Q Until last year, our board was elected at the general meeting, with shareholder votes weighted by the number of shares they owned, and with these votes cast as one vote each for seven of the candidates (that being the total number of board members). Last year, we got a new manager, who announced at the general meeting that a shareholder could cast his/her votes in multiples (e.g. seven votes for one candidate.) The votes would still be weighted according to the number of shares owned. The building's bylaws, unfortunately, are silent on this matter. My question is this: Is this new method legal? Should the innovation have included a process before the change was effected?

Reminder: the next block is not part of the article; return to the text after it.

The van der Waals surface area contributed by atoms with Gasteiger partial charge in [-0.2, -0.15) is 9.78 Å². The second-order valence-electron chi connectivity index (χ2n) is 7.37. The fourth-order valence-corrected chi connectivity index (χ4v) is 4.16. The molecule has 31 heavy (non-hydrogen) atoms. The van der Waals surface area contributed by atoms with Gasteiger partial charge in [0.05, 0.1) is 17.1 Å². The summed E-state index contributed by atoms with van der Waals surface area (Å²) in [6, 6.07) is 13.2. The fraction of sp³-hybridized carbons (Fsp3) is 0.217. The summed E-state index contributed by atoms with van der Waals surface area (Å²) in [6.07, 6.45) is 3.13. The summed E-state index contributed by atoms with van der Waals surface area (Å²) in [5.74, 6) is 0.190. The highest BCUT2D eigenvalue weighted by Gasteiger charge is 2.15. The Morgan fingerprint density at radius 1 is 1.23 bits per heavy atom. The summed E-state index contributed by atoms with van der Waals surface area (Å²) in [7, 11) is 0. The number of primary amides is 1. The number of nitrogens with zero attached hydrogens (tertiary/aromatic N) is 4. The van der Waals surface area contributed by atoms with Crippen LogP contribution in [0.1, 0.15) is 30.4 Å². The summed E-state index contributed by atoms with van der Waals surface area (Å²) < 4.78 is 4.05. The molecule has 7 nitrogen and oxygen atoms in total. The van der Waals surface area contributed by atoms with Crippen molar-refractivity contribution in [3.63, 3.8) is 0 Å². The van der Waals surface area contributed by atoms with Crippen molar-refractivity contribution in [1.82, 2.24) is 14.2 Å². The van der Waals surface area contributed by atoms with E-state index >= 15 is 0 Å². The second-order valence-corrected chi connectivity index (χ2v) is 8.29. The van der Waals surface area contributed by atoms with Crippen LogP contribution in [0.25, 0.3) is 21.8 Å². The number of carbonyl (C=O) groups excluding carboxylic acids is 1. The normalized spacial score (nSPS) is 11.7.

—Concerned in Chelsea
A “The questioner appears to be describing a switch from “straight” voting to cumulative voting, whereby each shareholder can accumulate his or her votes and cast them all for one candidate, or split them evenly or unevenly as he/she wishes among the candidates,” says Phyllis H. Weisberg, a partner with the Manhattan-based law firm of Montgomery McCracken Walker & Rhoads, LLP.
“To be legal, cumulative voting must be set forth in the co-op’s certificate of incorporation; unless it is there, it is not valid and could only be used after the certificate of incorporation had been amended by vote of the shareholders.
“In our experience some co-op’s have been unaware that they have cumulative rather than “straight” voting until a new attorney or, as in this case, a new manager, reads the certificate of incorporation and finds that cumulative voting is required.
“Assuming that this co-op in fact does have cumulative voting, then, while it would have been better form to advise the shareholders in advance of the meeting, once it was determined that cumulative voting existed, it was necessary to follow the requirements without delay.”